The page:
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Sunday, May 31, 2009

The Auction Bag

I was asked to be part of a Celebrity Fundraising Auction to be held during Quilt Nebraska 2009. Following my mother's advice (don't talk so much!) I didn't tell Katy that I wasn't a celebrity! I just agreed to make an item for the auction.

Taa Daa! This is a version of my 1-Hour Shopping Tote, made using a technique I call Too Small To Keep, Too Big To Throw Away. The outside of the bag is made using a 12-step colorwheel of fabrics. It is lined with rusted fabric. It took me a little bit more than an hour, but the result is worth the time spent!

Jim Jaworski, an artist from Las Cruces, New Mexico, gave me a walnut needle case to go along with the bag. Jim makes beautiful needle cases using a variety of woods. No picture - I sent it off for the auction without thinking about a photo. If you are interested in buying one, Email Jim. They would be a great gift for a quilting friend!

Tuesday, May 26, 2009

Give Me A Child......

After the laissez-faire attitude of my younger days produced two non-Reds fans, I took a different approach with my younger children. I truly believed that strict adherence to the Jesuit motto "give me a child until she is seven and I will give you a Reds fan" would work! Note the mismatched, yet stylish outfit - a sunflower print skirt with Reds shirt and hat in this picture of Alyssa & Caitlin taken at Riverfront Stadium in 1997. Years later, my faith is shaken.

Caitlin competed in the National Catholic Forensic League Tournament in Albany, NY this past weekend. She had a great time, made some new friends, but didn't break (meaning she didn't advance to the next round). She was polite to others, chewed with her mouth closed, took a shower every day and was generally kind to babies and small animals for the entire trip. All this Good Behavior took its' toll. Before she got on her plane at the Albany airport, she bought a NY Yankees t-shirt!

O M G !!!!!!

Even worse, she has not shown ANY remorse! And she plans to WEAR the shirt to school tomorrow. Top layer of clothing, right side out. The logo of The Team We Love To Hate right out there for God & everyone to see. I may not be able to show my face at the grocery store for a month or more. And I can just imagine what my "friends" will be saying behind my back. Woe is me. The only bright spot in this otherwise horrific evening is that she had the good sense to pass on the Cubs t-shirt when they changed planes in Chicago. Thank God for small favors :)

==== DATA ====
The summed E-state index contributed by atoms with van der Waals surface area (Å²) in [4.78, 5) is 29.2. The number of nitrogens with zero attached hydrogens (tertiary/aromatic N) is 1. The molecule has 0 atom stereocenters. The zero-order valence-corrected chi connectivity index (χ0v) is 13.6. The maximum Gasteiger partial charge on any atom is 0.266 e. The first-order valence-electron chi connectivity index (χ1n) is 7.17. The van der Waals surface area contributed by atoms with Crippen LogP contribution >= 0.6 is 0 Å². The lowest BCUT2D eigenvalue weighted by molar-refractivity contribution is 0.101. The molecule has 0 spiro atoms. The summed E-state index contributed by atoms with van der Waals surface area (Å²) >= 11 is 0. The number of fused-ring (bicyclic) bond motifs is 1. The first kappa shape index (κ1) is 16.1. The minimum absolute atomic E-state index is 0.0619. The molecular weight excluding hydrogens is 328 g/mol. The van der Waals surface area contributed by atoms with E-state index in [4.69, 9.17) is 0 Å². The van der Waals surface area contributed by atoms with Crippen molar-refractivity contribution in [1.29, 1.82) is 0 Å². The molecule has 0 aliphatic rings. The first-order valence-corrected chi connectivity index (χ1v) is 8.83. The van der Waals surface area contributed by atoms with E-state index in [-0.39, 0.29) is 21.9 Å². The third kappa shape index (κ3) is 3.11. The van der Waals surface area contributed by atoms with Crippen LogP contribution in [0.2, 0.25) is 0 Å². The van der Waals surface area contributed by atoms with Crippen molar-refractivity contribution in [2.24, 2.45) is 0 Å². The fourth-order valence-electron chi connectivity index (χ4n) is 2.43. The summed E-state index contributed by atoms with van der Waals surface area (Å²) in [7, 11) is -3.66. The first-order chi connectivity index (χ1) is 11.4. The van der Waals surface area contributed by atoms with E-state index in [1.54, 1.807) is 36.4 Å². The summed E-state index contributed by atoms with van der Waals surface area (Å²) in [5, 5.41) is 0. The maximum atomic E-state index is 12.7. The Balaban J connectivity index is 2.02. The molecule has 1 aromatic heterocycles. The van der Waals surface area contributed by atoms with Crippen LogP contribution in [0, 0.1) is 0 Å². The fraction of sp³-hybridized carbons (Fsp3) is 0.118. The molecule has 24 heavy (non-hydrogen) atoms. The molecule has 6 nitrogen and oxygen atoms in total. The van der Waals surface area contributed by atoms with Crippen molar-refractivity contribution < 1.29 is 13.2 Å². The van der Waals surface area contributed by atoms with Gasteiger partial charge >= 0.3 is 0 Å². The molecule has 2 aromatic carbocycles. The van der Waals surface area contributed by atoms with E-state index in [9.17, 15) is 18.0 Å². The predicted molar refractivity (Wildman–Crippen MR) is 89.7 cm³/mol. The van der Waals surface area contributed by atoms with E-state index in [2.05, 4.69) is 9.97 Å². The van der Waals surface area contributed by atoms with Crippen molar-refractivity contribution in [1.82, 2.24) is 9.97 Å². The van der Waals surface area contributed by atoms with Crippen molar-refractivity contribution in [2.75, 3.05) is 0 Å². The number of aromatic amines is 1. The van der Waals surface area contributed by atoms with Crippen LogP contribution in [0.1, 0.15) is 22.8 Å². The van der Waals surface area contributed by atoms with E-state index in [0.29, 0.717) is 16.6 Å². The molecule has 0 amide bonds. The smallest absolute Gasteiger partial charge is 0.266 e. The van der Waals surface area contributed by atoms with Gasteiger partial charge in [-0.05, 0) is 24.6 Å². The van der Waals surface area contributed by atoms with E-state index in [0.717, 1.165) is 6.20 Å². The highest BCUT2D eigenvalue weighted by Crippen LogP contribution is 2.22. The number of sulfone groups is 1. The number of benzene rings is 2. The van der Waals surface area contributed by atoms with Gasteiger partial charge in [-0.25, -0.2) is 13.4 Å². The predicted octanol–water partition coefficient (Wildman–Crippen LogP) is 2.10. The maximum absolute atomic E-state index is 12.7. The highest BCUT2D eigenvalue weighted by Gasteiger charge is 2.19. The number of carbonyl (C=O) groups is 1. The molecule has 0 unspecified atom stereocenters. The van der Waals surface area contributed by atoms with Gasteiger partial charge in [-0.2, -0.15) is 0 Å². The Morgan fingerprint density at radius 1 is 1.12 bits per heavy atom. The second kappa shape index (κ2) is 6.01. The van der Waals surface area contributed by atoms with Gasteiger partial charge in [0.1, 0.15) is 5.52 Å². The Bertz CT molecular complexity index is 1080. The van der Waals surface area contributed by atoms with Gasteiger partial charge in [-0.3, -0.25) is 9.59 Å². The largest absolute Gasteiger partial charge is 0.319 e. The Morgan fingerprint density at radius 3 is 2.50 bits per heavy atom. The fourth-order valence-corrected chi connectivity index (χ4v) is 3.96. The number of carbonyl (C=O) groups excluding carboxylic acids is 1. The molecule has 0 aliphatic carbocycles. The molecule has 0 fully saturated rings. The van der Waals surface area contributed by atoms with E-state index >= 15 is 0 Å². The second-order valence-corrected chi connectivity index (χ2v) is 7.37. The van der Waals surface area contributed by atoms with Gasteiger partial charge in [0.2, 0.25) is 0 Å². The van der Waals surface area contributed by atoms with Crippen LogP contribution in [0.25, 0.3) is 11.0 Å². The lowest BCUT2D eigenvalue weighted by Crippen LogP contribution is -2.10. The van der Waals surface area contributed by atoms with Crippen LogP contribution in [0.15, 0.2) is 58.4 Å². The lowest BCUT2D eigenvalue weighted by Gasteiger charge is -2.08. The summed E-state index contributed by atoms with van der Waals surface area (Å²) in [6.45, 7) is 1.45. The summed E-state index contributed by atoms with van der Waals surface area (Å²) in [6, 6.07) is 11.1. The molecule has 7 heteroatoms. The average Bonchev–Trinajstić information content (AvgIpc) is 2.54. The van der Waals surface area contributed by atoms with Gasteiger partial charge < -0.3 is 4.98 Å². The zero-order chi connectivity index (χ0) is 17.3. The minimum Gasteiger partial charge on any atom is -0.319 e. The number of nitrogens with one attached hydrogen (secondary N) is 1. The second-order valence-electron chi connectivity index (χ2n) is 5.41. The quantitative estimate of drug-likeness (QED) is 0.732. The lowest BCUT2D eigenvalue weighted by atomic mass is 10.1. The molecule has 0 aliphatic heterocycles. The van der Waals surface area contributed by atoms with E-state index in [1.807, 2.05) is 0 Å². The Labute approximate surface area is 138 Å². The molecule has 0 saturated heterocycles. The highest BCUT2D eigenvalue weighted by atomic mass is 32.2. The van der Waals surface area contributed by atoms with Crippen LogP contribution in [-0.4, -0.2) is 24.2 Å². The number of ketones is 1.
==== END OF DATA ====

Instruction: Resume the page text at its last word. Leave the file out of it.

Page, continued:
In the spirit of locking the barn door after the horse has been stolen, I sent a strongly worded email to her Forensics coach, suggesting (nicely of course - Caitlin gets those manners from me :) that perhaps her chaperoning skills need some updating to prevent a similar ugly incident with an Atlanta Braves shirt later this summer at the NFL National Tournament. I remain a baseball fan by birth, Reds fan by the grace of God.

Sunday, May 17, 2009

Quilted to Death!

Whenever possible, I have volunteered to help on Judging Day for my local quilt guilds. One often-heard comment, usually made when borders are quilted significantly less than the interior of the quilt, is "needs more quilting". I just returned from the Machine Quilters Showcase in Overland Park, Kansas. Few of the quilts in this show will elicit this comment.

The quilts are quilted. And quilted. And quilted some more. As the popular phrase says - "quilted to death". And while looking at the quilts in this show, it seems that, to some extent, this amount of quilting is excessive. Don't misunderstand me - the quilting is wonderfully executed, technically fabulous, incredibly beautiful.

But excessive because it causes the viewer (me) to think "Forget ever entering this show - I don't do this amount of quilting". And if I'm thinking it, so are many other quilters. Many of the attendees at MQS are professional machine quilters, running successful long-arm businesses. But they aren't entering a show created specifically for them.

It seemed to me that the exhibit area was heavy on Special Exhibits and light on actual entries. There was a lot of empty space - black-curtained bays without any quilts, extra-wide spaces between quilts in the Special Exhibits. Maybe some of that empty space might be filled if the standard for quilting wasn't "quilt it to death".